The case against Bitcoin’s security (vs. POS)

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This is the second part of my trilogy of articles. The first being The case against Bitcoin’s energy usage, and the last one being The Case against Bitcoin’s governance.

In this post I will examine the view that a Proof-of-Stake (PoS) cryptocurrency, specifically Cardano, is fundamentally less secure than an energy hungry Proof-Of-Work (PoW) coin, specifically Bitcoin. We’ll see how both chains use similar mechanisms to ensure security.

Both chains use cryptographic signatures to stop fake transactions

Technically a Bitcoin miner can include as many “fake transactions” as it wants in a block. But without the appropriate digital signatures, no node will accept the block as valid, and no merchant will recognize that they have received coins for the purposes of offering a service. Trying to crack a digital signature is something that would require a quantum computer to do.

Likewise a Cardano stake-pool (the equivalent of a miner) could try to insert fake transactions when it has the chance to produce blocks. But constructing fake transactions for a wallet that it does not own would require figuring out the private key which would also require a quantum computer to do.

Both chains use the longest-chain rule to deal with chain splits

Next up is the issue of dealing with chain splits (aka forks). In both chains it’s possible for different versions of the chain to occur. In Bitcoin it could be due to one miner solving the cryptographic puzzle a few seconds later than the first miner and not issuing new blocks thinking it was the first. In Cardano (which randomly selects who gets to produce a block so there’s no such confusion), network delays may mean a new block does not get propagated fast enough and the next stake pool starts building on an outdated chain.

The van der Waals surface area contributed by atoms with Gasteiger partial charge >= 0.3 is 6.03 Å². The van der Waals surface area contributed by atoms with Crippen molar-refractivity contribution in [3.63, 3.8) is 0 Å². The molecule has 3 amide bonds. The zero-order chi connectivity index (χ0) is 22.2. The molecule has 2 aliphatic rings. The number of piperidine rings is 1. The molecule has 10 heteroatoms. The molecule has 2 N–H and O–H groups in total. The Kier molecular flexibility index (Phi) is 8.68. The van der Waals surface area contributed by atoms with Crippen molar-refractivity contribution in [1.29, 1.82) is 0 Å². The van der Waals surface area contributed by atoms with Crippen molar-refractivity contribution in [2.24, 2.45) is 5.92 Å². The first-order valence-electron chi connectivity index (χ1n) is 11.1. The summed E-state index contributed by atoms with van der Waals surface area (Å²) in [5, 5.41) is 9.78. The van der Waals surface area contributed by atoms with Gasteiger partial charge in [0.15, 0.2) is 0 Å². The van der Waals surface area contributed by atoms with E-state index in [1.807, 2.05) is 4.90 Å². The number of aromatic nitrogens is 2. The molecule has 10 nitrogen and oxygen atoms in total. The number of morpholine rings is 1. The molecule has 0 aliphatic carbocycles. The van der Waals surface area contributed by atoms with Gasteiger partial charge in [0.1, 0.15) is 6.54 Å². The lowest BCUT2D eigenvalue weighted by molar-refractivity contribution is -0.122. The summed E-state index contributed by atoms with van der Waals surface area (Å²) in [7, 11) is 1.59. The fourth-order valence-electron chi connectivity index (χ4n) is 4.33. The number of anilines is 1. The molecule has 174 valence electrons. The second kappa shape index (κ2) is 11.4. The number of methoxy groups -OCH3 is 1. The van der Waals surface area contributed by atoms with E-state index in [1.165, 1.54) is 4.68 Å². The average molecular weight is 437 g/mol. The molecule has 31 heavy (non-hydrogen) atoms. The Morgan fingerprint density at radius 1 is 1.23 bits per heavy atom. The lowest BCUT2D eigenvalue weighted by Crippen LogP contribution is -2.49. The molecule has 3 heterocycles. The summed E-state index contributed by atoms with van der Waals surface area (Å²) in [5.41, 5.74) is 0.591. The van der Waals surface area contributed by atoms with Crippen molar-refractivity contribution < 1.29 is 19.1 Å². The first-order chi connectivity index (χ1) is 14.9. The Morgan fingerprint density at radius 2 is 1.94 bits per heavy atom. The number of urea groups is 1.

To deal with such naturally occurring chain splits, Bitcoin uses the longest-chain rule and Cardano uses a very similar “densest-chain rule”. The principal is the same for both – the chain that has the most history is always accepted as the true chain.

Both chains would incur a huge financial loss for anyone carrying out a 51% attack

This is a situation in which a malicious actor controls more than half the network which allows them to spend the same Bitcoin or Cardano more than once (aka double-spend).

Bitcoin is protected against this due to how much it would cost for a malicious actor to acquire 51% of the processing power in the network. This would cost more than 13bn USD. And after doing so they’d be left with a bunch of expensive hardware that had now plummeted in value.

Cardano is protected against this by how much it would cost for a malicious actor to acquire 51% of staked Ada in the network. At the time of writing circulating supply is 33.8bn, 72% of Ada is staked, and Ada is priced at $0.61. This would mean an attacker would need to have spent 7.6bn USD in order to have enough control of the network to commit a double spend – at which point the price of Ada would plummet and they’d end up losing their own investment.


Given that Cardano can be viewed as an upgraded form of Bitcoin (Bitcoin + Energy Efficiency + Smart contract + In-built governance), it’s not surprising that a lot of the security mechanisms are similar. In fact in the seminal paper on Cardano’s consensus protocol, Ouroboros: A Provably Secure Proof-of-Stake Blockchain Protocol, the authors go to great lengths to benchmark against Bitcoin:

“For illustrative purposes, we perform a comparison with Nakamoto’s analysis for
bitcoin regarding transaction confirmation time with assurance 99.9%. Against covert adversaries, the transaction confirmation time is from 10 to 16 times faster than that of bitcoin, depending on the adversarial hashing power; for general adversaries confirmation time is from 5 to 10 times faster.
Moreover, our concrete analysis of double-spending attacks relies on our combinatorial analysis of forkable and covertly forkable strings and applies to a much broader class of adversarial behavior than Nakamoto’s more simplified analysis.”

The fact that Cardano has been running as a multi-billion dollar chain for many years without any loss of funds or system outages is a testament to it’s security and stability. If you wish to dive deeper into Cardano’s security mechanism I suggest giving this a read or watch this for a great understanding of more advanced topics.

In the final article I’ll take a look at the longer-term security and stability of Bitcoin and why the governance component is so crucial in guaranteeing this.

Published by ReddSpark

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